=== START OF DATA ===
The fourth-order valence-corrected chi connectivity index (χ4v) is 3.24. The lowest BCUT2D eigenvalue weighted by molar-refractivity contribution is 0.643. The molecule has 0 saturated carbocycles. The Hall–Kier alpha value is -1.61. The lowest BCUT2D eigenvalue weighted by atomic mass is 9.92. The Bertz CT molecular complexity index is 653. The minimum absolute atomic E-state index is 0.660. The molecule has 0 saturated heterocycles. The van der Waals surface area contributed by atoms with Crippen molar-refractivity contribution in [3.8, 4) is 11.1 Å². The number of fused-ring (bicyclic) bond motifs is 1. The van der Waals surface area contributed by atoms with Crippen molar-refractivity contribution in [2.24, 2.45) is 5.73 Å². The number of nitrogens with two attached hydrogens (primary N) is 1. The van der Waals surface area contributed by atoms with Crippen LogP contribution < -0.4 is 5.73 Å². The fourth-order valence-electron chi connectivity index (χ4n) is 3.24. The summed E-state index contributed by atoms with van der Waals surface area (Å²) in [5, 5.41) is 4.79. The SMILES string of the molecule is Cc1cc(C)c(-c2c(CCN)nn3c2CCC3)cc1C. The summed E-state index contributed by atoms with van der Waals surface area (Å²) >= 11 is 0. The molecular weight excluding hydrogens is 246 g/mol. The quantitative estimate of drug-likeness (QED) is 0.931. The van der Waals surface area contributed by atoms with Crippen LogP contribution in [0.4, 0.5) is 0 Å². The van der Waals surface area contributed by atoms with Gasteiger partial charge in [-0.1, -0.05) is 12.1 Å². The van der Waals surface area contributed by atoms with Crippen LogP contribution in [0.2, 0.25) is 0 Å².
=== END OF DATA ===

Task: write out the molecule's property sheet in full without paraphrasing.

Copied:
The fourth-order valence-corrected chi connectivity index (χ4v) is 3.24. The lowest BCUT2D eigenvalue weighted by molar-refractivity contribution is 0.643. The molecule has 0 saturated carbocycles. The Hall–Kier alpha value is -1.61. The lowest BCUT2D eigenvalue weighted by atomic mass is 9.92. The Bertz CT molecular complexity index is 653. The minimum absolute atomic E-state index is 0.660. The molecule has 0 saturated heterocycles. The van der Waals surface area contributed by atoms with Crippen molar-refractivity contribution in [3.8, 4) is 11.1 Å². The number of fused-ring (bicyclic) bond motifs is 1. The van der Waals surface area contributed by atoms with Crippen molar-refractivity contribution in [2.24, 2.45) is 5.73 Å². The number of nitrogens with two attached hydrogens (primary N) is 1. The van der Waals surface area contributed by atoms with Crippen LogP contribution < -0.4 is 5.73 Å². The fourth-order valence-electron chi connectivity index (χ4n) is 3.24. The summed E-state index contributed by atoms with van der Waals surface area (Å²) in [5, 5.41) is 4.79. The SMILES string of the molecule is Cc1cc(C)c(-c2c(CCN)nn3c2CCC3)cc1C. The summed E-state index contributed by atoms with van der Waals surface area (Å²) >= 11 is 0. The molecular weight excluding hydrogens is 246 g/mol. The quantitative estimate of drug-likeness (QED) is 0.931. The van der Waals surface area contributed by atoms with Crippen LogP contribution in [0.4, 0.5) is 0 Å². The van der Waals surface area contributed by atoms with Gasteiger partial charge in [-0.1, -0.05) is 12.1 Å². The van der Waals surface area contributed by atoms with Crippen LogP contribution in [0.2, 0.25) is 0 Å².